WSJ: What Short Interest Means to You

By SIMON CONSTABLE

Short sellers do things differently. Unlike most investors, they want to see the securities they've selected decline in value.

Specifically, they borrow stocks or bonds and sell them, hoping to buy them back later at a lower price for profit. The short-seller maxim is "sell high, buy low."

A high level of "short interest" generally indicates pessimism about a stock. Typically, short sellers expect earnings will fall in the future.

However, short interest also can open the door for a future rally, though it may be short-lived. "If individuals or institutions short a stock, eventually they are going to have to cover that short" and buy back the stock, says Hugh Johnson of Hugh Johnson Advisors in Albany, N.Y. In that sense, the level of short interest "can indicate the future demand for a particular stock."

The short-interest ratio indicates how many days, based on recent trading volume, it would take short sellers to close their positions. If that figure is high and short sellers get caught on the wrong side of a bet—say, the company beats profit forecasts—they may try to close their positions to limit the damage, fueling a rally in the stock.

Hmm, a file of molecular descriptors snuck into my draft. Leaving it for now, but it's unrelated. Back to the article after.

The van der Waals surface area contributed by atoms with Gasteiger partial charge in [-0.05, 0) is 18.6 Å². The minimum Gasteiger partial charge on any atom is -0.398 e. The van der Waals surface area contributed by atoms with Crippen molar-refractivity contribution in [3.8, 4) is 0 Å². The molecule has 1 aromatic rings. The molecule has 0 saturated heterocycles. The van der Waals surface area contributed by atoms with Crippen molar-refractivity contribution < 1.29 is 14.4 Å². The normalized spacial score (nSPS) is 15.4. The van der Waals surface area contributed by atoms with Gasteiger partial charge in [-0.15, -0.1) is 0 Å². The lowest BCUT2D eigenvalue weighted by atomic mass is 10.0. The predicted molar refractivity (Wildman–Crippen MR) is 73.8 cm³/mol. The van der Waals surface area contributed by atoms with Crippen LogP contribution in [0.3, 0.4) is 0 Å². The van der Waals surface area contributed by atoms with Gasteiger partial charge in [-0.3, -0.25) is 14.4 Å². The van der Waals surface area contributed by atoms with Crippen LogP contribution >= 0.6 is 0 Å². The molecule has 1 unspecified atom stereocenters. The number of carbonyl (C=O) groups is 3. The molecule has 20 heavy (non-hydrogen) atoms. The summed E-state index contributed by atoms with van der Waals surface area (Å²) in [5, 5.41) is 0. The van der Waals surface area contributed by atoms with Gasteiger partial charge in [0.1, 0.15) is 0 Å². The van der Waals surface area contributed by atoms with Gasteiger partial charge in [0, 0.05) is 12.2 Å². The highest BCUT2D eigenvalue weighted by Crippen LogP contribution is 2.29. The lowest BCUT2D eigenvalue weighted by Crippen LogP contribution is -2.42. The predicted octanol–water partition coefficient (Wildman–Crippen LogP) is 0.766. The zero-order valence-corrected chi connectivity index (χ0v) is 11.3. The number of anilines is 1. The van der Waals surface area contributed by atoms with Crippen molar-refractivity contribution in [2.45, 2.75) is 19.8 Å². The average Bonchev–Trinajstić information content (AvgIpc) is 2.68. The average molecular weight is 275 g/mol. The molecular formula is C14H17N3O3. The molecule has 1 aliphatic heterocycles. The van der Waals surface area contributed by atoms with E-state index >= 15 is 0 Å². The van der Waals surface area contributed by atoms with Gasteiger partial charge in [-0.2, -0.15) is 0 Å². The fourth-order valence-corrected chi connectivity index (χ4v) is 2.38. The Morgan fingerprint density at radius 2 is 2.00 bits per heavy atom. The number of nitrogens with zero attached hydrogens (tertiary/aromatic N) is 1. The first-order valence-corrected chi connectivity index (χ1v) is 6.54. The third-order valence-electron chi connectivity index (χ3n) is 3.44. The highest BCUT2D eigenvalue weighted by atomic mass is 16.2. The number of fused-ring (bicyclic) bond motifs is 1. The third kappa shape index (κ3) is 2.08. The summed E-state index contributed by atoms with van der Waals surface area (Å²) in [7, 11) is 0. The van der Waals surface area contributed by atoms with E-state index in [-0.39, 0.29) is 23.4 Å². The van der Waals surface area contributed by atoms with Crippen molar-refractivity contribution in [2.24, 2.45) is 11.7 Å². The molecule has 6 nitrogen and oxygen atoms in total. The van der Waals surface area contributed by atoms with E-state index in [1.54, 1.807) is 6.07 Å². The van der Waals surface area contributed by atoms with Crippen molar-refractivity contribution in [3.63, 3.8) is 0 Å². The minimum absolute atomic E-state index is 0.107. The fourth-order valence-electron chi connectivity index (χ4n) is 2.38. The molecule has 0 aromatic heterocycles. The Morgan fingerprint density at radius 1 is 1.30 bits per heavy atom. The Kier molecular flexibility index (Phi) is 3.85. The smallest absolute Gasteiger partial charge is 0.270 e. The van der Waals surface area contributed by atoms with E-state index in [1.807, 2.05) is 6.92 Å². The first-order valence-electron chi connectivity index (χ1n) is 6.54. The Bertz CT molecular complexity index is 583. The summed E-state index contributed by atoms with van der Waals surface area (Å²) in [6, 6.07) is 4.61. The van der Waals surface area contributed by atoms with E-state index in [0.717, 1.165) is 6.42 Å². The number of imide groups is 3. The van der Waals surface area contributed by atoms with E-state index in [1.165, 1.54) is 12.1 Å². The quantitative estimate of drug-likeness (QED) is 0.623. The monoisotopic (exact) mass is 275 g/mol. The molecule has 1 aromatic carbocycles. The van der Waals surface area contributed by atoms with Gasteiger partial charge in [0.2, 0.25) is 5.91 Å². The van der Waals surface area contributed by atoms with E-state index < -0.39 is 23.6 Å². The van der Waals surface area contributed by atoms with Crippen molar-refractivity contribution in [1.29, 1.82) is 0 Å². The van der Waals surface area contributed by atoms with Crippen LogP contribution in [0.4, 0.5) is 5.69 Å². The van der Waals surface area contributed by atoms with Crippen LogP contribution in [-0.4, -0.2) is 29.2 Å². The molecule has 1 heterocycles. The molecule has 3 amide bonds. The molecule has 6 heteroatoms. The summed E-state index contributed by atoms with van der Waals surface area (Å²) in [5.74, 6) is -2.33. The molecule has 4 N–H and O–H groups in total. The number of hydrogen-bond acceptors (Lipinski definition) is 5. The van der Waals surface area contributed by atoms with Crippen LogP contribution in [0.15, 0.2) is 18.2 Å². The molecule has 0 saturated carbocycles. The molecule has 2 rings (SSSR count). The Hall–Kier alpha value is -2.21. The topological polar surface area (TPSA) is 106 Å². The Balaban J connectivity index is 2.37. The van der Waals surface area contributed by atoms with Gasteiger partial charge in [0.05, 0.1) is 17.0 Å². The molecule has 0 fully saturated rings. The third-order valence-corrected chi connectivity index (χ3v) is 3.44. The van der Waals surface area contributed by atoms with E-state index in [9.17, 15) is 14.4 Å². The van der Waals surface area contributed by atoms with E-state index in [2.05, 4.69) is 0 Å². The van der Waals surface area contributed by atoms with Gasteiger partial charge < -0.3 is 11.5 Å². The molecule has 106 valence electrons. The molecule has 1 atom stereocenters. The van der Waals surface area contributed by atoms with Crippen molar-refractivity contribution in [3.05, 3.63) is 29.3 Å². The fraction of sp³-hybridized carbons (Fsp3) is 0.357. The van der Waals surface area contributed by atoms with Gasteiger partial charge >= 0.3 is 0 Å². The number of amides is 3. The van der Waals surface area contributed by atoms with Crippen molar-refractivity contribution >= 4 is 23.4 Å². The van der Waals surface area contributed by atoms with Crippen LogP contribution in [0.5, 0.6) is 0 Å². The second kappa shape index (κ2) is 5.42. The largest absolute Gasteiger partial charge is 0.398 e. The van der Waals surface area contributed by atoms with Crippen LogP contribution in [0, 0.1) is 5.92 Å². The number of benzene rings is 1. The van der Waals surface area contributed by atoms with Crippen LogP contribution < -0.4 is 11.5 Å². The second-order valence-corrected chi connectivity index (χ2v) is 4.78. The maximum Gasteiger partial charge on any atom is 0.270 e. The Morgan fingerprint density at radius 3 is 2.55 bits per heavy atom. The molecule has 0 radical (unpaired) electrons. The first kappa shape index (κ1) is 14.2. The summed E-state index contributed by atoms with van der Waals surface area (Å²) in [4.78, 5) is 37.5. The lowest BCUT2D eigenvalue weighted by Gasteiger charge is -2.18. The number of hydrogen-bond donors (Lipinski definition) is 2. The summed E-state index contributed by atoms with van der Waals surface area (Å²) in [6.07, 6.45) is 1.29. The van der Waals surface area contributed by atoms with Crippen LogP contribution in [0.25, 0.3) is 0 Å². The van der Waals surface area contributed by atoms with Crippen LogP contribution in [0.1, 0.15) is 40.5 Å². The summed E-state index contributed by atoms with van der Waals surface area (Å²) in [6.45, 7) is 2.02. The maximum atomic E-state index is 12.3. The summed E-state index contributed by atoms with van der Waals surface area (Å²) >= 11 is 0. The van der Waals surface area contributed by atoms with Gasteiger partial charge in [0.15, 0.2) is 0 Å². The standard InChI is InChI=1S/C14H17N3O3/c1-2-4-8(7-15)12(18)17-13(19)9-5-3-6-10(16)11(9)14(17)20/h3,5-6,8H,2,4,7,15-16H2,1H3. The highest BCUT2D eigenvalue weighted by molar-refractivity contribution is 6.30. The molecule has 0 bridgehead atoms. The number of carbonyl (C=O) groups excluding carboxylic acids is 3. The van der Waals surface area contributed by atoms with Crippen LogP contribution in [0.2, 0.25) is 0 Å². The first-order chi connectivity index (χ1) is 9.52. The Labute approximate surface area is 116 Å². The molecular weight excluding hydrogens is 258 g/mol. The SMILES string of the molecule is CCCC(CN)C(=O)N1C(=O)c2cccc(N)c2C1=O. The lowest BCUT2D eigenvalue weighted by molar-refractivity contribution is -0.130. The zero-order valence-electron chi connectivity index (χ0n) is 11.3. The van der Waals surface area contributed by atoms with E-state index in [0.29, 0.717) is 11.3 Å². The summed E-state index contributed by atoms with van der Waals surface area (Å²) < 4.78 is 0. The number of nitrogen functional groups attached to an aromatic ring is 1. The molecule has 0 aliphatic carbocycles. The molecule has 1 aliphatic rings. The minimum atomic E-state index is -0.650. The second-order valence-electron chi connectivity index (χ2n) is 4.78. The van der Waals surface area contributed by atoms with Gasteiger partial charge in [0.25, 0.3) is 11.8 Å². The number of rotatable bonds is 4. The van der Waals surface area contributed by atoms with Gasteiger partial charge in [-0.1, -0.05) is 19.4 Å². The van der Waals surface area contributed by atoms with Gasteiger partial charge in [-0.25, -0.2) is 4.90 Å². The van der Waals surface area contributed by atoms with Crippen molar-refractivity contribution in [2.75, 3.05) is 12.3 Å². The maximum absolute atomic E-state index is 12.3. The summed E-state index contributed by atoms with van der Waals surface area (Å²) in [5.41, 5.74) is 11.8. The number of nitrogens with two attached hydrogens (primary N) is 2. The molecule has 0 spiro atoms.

But investors in exchange-traded funds should be cautious about using short-interest data to draw similar conclusions. Sometimes institutional investors short ETFs as a hedging strategy. They might short the SPDR S&P 500, which tracks the Standard & Poor's 500-stock index, and use the proceeds to buy a stock they think will outperform the overall market.

In that case, observing that the SPDR recently had a short-interest ratio of 2.2 days isn't that useful. The hedge could remain in place for a long time, and it tells you little about how the ETF itself will perform. In addition, securities firms can create more ETF shares to meet future demand.

See the original here.
Post a Comment